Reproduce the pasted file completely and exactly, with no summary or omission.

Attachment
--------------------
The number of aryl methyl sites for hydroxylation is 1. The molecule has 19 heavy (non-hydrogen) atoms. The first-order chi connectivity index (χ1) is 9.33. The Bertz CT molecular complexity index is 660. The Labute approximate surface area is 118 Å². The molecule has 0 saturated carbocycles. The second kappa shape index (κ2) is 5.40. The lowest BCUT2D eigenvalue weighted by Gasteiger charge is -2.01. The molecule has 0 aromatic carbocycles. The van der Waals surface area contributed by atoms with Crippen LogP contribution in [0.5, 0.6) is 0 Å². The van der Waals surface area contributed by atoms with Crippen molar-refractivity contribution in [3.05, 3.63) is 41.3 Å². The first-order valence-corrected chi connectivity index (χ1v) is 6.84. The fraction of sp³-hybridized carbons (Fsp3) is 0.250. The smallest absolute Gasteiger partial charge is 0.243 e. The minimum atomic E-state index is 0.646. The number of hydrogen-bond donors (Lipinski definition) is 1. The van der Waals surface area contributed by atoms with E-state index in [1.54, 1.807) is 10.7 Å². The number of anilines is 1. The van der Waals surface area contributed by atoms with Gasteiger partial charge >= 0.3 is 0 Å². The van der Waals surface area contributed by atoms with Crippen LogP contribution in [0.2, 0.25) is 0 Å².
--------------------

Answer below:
The number of aryl methyl sites for hydroxylation is 1. The molecule has 19 heavy (non-hydrogen) atoms. The first-order chi connectivity index (χ1) is 9.33. The Bertz CT molecular complexity index is 660. The Labute approximate surface area is 118 Å². The molecule has 0 saturated carbocycles. The second kappa shape index (κ2) is 5.40. The lowest BCUT2D eigenvalue weighted by Gasteiger charge is -2.01. The molecule has 0 aromatic carbocycles. The van der Waals surface area contributed by atoms with Crippen LogP contribution in [0.5, 0.6) is 0 Å². The van der Waals surface area contributed by atoms with Crippen molar-refractivity contribution in [3.05, 3.63) is 41.3 Å². The first-order valence-corrected chi connectivity index (χ1v) is 6.84. The fraction of sp³-hybridized carbons (Fsp3) is 0.250. The smallest absolute Gasteiger partial charge is 0.243 e. The minimum atomic E-state index is 0.646. The number of hydrogen-bond donors (Lipinski definition) is 1. The van der Waals surface area contributed by atoms with E-state index in [1.54, 1.807) is 10.7 Å². The number of anilines is 1. The van der Waals surface area contributed by atoms with Gasteiger partial charge >= 0.3 is 0 Å². The van der Waals surface area contributed by atoms with Crippen LogP contribution in [0.2, 0.25) is 0 Å².